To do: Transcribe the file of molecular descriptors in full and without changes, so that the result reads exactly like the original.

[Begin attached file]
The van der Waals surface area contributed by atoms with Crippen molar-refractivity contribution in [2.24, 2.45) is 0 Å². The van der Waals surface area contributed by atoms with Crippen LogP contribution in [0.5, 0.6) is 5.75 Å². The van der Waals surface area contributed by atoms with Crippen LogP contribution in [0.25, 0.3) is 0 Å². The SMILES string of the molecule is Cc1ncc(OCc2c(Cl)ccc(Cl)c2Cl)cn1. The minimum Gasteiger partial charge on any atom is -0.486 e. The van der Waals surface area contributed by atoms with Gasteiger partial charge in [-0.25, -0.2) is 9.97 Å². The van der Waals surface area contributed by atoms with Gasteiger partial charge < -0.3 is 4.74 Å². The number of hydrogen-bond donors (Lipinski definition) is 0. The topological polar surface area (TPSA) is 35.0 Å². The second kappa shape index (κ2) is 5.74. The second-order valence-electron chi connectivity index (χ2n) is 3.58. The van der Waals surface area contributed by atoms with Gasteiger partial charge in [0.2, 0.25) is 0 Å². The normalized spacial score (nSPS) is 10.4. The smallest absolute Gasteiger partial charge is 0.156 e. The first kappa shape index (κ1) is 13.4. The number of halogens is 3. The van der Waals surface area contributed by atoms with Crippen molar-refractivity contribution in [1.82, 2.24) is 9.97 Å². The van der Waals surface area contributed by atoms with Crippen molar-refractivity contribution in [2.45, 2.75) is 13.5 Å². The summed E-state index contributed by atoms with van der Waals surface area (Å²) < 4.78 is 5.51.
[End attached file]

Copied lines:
The van der Waals surface area contributed by atoms with Crippen molar-refractivity contribution in [2.24, 2.45) is 0 Å². The van der Waals surface area contributed by atoms with Crippen LogP contribution in [0.5, 0.6) is 5.75 Å². The van der Waals surface area contributed by atoms with Crippen LogP contribution in [0.25, 0.3) is 0 Å². The SMILES string of the molecule is Cc1ncc(OCc2c(Cl)ccc(Cl)c2Cl)cn1. The minimum Gasteiger partial charge on any atom is -0.486 e. The van der Waals surface area contributed by atoms with Gasteiger partial charge in [-0.25, -0.2) is 9.97 Å². The van der Waals surface area contributed by atoms with Gasteiger partial charge < -0.3 is 4.74 Å². The number of hydrogen-bond donors (Lipinski definition) is 0. The topological polar surface area (TPSA) is 35.0 Å². The second kappa shape index (κ2) is 5.74. The second-order valence-electron chi connectivity index (χ2n) is 3.58. The van der Waals surface area contributed by atoms with Gasteiger partial charge in [0.2, 0.25) is 0 Å². The normalized spacial score (nSPS) is 10.4. The smallest absolute Gasteiger partial charge is 0.156 e. The first kappa shape index (κ1) is 13.4. The number of halogens is 3. The van der Waals surface area contributed by atoms with Crippen molar-refractivity contribution in [1.82, 2.24) is 9.97 Å². The van der Waals surface area contributed by atoms with Crippen molar-refractivity contribution in [2.45, 2.75) is 13.5 Å². The summed E-state index contributed by atoms with van der Waals surface area (Å²) < 4.78 is 5.51.